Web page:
Between the 1960s and 1990s, many states reduced benefits further while introducing work requirements and other limitations.
Then, in 1996, President Bill Clinton signed legislation aimed, he said, at "ending welfare as we know it." Pamela Herd, a professor of public policy at Georgetown University, says the bipartisan welfare reform package — which combined benefit cuts, time limits and work requirements for caregivers — was focused on one key policy idea.
"Nearly all of the emphasis was basically on getting poor, single mothers back into the workplace."
At the time, politicians argued that benefits should be tied to work, out of fear that a regular cash allowance might keep people out of the workforce, lowering overall economic growth.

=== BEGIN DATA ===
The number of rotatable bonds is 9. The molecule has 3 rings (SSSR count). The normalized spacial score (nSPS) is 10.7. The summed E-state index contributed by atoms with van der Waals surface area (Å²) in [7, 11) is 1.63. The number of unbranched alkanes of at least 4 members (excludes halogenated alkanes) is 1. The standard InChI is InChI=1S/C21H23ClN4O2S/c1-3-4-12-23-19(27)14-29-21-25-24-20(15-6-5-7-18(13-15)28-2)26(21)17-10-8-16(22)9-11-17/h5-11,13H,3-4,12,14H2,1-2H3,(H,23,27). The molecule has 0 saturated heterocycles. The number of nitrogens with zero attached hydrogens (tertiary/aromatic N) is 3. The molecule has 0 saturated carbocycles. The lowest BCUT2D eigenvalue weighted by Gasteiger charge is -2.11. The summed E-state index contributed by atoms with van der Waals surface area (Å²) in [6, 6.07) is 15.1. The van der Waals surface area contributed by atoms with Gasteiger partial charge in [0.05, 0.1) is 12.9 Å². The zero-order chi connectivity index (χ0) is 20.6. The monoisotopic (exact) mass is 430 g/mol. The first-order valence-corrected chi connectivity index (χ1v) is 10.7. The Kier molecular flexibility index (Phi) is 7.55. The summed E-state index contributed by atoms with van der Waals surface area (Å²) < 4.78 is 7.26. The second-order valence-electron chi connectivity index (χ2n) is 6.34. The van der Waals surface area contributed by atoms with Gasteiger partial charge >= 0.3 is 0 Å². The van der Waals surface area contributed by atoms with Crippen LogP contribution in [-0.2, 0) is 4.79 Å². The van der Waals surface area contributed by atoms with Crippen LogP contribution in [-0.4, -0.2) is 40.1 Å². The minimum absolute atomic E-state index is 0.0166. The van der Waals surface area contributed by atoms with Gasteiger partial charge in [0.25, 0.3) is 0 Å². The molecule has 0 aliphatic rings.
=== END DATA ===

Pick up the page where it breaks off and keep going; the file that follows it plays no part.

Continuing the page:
Hilary Hoynes explains, "What was missing in that entire conversation was that we're talking about assistance for children."
The 1996 welfare reform law ended previous cash assistance programs in favor of a state block grant program called Temporary Assistance for Needy Families, which added more red tape and reached fewer people. By 2019, fewer than 1 in 4 families in poverty received TANF cash assistance — compared with about 7 in 10 helped by the previous programs.
Then, in 1998, two years after welfare reform passed, a broader form of family assistance was introduced: the child tax credit, which is the basis of the current child benefit proposals.
Right now, the tax credit maxes out at $2,000 a year. But Elaine Maag says millions of children live in families that don't make enough money to get the full benefit — or simply don't get any benefit because they don't file their taxes, maybe because of unstable housing or knowledge barriers.